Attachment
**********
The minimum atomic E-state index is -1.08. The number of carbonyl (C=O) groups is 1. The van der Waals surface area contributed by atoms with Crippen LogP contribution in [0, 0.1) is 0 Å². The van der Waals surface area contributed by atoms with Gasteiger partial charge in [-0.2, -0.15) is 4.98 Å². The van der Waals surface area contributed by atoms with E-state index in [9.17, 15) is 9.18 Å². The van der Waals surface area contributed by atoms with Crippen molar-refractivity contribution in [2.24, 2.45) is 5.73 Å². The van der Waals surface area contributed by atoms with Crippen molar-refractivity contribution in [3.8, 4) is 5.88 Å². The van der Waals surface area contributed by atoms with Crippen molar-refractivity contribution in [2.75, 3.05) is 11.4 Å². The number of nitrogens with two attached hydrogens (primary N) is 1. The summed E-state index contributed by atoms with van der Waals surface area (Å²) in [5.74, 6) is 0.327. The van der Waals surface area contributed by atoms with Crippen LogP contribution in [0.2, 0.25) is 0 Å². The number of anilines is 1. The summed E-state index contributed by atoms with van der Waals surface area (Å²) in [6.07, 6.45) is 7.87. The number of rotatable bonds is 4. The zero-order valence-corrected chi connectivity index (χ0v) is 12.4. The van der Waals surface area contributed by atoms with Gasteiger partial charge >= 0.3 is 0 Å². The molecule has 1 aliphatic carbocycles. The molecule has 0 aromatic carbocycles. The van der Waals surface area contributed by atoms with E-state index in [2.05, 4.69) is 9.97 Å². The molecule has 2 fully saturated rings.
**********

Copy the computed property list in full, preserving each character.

The minimum atomic E-state index is -1.08. The number of carbonyl (C=O) groups is 1. The van der Waals surface area contributed by atoms with Crippen LogP contribution in [0, 0.1) is 0 Å². The van der Waals surface area contributed by atoms with Gasteiger partial charge in [-0.2, -0.15) is 4.98 Å². The van der Waals surface area contributed by atoms with E-state index in [9.17, 15) is 9.18 Å². The van der Waals surface area contributed by atoms with Crippen molar-refractivity contribution in [2.24, 2.45) is 5.73 Å². The van der Waals surface area contributed by atoms with Crippen molar-refractivity contribution in [3.8, 4) is 5.88 Å². The van der Waals surface area contributed by atoms with Crippen molar-refractivity contribution in [2.75, 3.05) is 11.4 Å². The number of nitrogens with two attached hydrogens (primary N) is 1. The summed E-state index contributed by atoms with van der Waals surface area (Å²) in [5.74, 6) is 0.327. The van der Waals surface area contributed by atoms with Crippen LogP contribution in [0.2, 0.25) is 0 Å². The number of anilines is 1. The summed E-state index contributed by atoms with van der Waals surface area (Å²) in [6.07, 6.45) is 7.87. The number of rotatable bonds is 4. The zero-order valence-corrected chi connectivity index (χ0v) is 12.4. The van der Waals surface area contributed by atoms with Gasteiger partial charge >= 0.3 is 0 Å². The molecule has 1 aliphatic carbocycles. The molecule has 0 aromatic carbocycles. The van der Waals surface area contributed by atoms with E-state index in [2.05, 4.69) is 9.97 Å². The molecule has 2 fully saturated rings.